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John Butler Talks About ‘Live At Red Rocks’

05:01 PM Friday 7/29/11 |   |

The leader of the John Butler Trio gives you a glimpse of what goes on behind the scenes in making a concert DVD.

Released July 19 on ATCO Records, The John Butler Trio: Live At Red Rocks captures the band’s June 2010 performance at Colorado’s picturesque venue near Denver, delivering a 140-minute DVD of the entire concert, backstage footage plus two audio CDs. From Native American dancers opening the show to the trio’s final encore, Live At Red Rocks captures an historic moment in the band’s career.

For an inside glimpse of what goes into the making of a concert DVD, Pollstar spoke with John Butler about cameras, sound quality, and what makes for a great live release.

Do you film all your concerts or was the Red Rocks gig a one-time event?

I don’t film all my concerts, but the Red Rocks concert wasn’t a one-time only thing. I’ve released live albums before. Actually it’s probably the second time I’ve filmed and recorded.

Were you and your bandmates conscious of the cameras while performing?

The main part of filming this was to preserve the moment in time for us. We’ve opened for many acts at Red Rocks and for us to finally headline that venue was a big deal – a huge moment in time. We just wanted, for no other reason, to preserve and archive that for ourselves. It if was good, then we would think about releasing it. That was always in the back of my mind. I think to any act that eventually headlines that venue, it’s a big deal. You just can’t walk into Red Rocks. You have to earn that gig.

As far as angles, the big thing for us is to put on a show and play good music. I don’t necessarily like having cameras around. It gets a little too cerebral.

How many cameras did you use?

Five. Two in front, one on each side and a big boom.

Were you able to ignore the cameras while performing?

Yes, for the most part. For me, playing this music takes everything I’ve got. I just can’t give it 50 percent.

Were there moments while editing the footage, that you might have found yourself being overly critical or too judgmental?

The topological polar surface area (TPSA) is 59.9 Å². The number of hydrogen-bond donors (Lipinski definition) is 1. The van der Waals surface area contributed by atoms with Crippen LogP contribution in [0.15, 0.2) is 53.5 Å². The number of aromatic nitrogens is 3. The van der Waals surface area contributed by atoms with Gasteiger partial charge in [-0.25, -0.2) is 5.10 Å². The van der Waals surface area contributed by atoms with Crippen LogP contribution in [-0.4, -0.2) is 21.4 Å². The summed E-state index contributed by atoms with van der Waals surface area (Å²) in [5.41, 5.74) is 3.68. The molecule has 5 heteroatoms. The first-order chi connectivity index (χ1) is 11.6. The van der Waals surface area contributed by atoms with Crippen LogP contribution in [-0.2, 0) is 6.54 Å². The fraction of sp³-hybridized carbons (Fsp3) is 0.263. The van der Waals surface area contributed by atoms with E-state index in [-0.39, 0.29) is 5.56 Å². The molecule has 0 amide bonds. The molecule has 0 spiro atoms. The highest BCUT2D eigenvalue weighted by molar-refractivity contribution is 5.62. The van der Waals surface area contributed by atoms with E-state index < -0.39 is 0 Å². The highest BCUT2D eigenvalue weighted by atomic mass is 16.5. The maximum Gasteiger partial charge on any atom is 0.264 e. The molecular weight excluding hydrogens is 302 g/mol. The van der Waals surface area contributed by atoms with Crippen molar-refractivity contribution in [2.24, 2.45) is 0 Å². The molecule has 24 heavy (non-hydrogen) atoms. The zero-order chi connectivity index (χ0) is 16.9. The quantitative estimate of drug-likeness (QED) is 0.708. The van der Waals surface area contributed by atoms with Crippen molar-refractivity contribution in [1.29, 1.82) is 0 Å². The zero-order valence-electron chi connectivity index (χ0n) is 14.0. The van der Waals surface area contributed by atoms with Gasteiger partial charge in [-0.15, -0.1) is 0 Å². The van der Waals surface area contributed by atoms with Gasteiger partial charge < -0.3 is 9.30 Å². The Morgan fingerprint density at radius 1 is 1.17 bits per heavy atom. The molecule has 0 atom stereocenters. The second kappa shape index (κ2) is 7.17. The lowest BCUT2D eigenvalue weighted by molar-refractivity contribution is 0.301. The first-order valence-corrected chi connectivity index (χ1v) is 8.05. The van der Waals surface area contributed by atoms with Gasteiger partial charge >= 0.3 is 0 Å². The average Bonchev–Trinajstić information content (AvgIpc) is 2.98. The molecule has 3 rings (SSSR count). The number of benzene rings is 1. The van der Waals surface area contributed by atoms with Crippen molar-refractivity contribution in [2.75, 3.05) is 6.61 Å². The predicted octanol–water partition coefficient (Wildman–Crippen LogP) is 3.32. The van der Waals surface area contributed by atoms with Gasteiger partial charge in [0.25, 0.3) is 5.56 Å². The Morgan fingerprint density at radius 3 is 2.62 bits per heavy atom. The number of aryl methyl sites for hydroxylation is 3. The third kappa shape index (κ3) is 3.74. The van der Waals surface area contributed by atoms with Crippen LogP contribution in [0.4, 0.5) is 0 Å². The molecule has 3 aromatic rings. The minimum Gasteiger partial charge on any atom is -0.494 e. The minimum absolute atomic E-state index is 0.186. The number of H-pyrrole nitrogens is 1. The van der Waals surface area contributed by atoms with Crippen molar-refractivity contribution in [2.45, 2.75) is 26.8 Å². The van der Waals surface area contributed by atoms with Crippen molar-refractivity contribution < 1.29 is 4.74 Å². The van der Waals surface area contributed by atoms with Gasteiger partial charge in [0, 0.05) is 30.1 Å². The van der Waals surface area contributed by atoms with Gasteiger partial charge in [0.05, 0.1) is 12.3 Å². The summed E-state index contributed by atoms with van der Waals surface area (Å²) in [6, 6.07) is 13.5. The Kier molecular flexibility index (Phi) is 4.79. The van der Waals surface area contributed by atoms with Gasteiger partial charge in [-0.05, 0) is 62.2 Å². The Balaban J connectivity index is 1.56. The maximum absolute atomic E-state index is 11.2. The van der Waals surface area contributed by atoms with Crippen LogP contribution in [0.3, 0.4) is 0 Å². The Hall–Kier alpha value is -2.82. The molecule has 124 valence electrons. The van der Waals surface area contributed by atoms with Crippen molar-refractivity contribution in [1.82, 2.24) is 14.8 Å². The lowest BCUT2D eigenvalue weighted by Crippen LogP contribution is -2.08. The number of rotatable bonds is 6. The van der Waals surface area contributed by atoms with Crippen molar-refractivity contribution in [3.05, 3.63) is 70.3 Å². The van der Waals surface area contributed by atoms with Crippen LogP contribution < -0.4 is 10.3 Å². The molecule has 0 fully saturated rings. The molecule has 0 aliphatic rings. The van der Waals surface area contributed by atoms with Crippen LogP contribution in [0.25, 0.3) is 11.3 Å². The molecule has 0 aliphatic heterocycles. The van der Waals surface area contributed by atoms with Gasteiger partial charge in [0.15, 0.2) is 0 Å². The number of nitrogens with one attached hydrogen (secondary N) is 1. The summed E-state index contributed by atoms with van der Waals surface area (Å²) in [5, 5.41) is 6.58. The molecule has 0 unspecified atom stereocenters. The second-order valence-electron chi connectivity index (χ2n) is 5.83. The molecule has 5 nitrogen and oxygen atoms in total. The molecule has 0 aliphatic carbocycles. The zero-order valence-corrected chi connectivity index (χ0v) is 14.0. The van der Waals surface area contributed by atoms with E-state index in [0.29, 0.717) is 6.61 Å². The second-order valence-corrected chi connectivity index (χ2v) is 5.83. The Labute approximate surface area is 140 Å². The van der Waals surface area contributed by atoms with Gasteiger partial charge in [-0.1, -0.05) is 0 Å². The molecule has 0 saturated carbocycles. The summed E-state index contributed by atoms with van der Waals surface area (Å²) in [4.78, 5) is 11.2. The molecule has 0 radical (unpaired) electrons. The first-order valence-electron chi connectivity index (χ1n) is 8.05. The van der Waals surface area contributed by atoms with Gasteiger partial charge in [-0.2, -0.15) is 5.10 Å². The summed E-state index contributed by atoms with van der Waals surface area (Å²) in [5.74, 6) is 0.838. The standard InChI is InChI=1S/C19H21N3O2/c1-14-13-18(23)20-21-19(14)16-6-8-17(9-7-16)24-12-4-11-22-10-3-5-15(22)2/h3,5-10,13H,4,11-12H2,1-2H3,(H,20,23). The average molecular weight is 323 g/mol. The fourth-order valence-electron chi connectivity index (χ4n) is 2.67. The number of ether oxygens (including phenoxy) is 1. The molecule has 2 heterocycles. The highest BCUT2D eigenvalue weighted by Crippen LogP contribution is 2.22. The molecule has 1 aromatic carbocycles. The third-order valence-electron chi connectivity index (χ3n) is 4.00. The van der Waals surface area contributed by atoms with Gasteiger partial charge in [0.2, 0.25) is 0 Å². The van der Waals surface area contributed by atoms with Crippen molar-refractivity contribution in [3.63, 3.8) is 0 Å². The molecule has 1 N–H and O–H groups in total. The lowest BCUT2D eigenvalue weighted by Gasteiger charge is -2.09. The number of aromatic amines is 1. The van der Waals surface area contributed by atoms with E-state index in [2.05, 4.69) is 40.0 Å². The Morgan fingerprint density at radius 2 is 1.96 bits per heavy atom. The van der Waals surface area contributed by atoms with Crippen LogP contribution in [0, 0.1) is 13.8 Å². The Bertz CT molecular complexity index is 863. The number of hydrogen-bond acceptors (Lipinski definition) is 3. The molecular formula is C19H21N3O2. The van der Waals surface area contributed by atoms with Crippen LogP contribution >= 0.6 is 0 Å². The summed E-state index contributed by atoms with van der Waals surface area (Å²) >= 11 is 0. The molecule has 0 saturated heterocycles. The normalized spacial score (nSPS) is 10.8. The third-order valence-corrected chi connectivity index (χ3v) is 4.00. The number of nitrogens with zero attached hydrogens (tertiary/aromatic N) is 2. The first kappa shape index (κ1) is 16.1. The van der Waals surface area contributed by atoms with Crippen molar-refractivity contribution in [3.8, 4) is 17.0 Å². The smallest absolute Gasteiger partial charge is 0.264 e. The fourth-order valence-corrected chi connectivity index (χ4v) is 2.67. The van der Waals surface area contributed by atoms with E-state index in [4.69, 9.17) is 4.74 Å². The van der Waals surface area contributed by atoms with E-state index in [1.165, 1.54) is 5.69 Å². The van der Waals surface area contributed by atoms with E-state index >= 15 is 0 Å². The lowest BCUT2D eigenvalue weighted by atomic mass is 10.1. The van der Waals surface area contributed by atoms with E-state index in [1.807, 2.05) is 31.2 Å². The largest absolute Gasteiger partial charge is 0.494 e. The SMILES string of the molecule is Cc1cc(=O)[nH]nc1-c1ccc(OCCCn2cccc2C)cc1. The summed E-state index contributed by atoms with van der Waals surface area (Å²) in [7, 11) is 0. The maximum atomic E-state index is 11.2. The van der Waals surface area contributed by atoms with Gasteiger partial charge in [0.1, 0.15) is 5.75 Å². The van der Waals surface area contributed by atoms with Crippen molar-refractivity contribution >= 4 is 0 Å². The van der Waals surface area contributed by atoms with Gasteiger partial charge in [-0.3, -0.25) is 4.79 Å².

I think the hardest thing for any artist is to watch themselves and be really objective about it. I do try to keep a certain amount of separation. I’m not looking for perfection. I think an artist is always more critical about their work than anyone else. I try to remember that.

So I watched a bit of it, and checked all the songs maybe once, maybe twice to see if they’re good performances. I checked a few of the edits. But I’m not going to sit and watch it six times in a row. There are other things going on in my world that are more important, like making a pocket knife for my son, or making sure his Spider-Man mask isn’t broken.

I’ve got a lot of people checking, making sure the quality is right. I make my suggestions, then I go away. Then they come back to me and I make more suggestions. But I try not to get too bogged down in the details.

What are some of your favorite moments in the DVD?

Definitely the indigenous opening act. There’s some really great stuff there. It brought tears to my eyes. Red Rocks is such a special place. Such an iconic, spiritual place. To celebrate that and to celebrate its indigenous connection was a beautiful moment.

What else? Me and my wife singing. There are many moments with the band.

The John Butler Trio is known for improvising and jamming. Are there times captured on the DVD where you and your mates are truly in the moment?

There are different times we’re in the moment. We have a lot of different arrangements. There are moments of improvisation and then moments of arrangements. A lot of bands can improvise for 20 minutes [but] we can’t do that. We’re not always interested in doing that. There are different moments where we’re humming.

Live recordings sometimes get a bad rap. Radio stations often don’t play them, preferring to play the original studio versions of songs. Plus, some musicians have stated publicly that they prefer studio to live recordings. What’s your opinion?

It depends on the band. Some bands are strictly studio bands and aren’t the best live. We love playing in the studio and we love playing live. People definitely want to take home that experience. Like any art, you get good ones and bad ones. You can have good live shows and average live shows.

My first experience of a great live album was Frampton Comes Alive. For me, at 16-years-old, to have my mind blown, that’s the perfect live show.

I think [live albums] are important if the band has a reputation for doing special things live. If you’re going to play the studio album, with studio backing tracks, and play it note-for-note, then it’s probably pointless. We love making music [and] we really, really enjoy making live music. It’s something we’ll always do. We love that experience, that connection and interaction.

  • John Butler Trio at Red Rocks

    “We’ve opened for many acts at Red Rocks and for us to finally headline that venue was a big deal – a huge moment in time.”

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The John Butler Trio plays Philadelphia’s Great Plaza At Penn’s Landing July 29; Montreal’s “Osheaga Festival” July 30; the State Theatre in Portland, Maine, July 31 and South Burlington, Vt., at Higher Ground Aug. 4. For more information, visit JohnButlerTrio.com.


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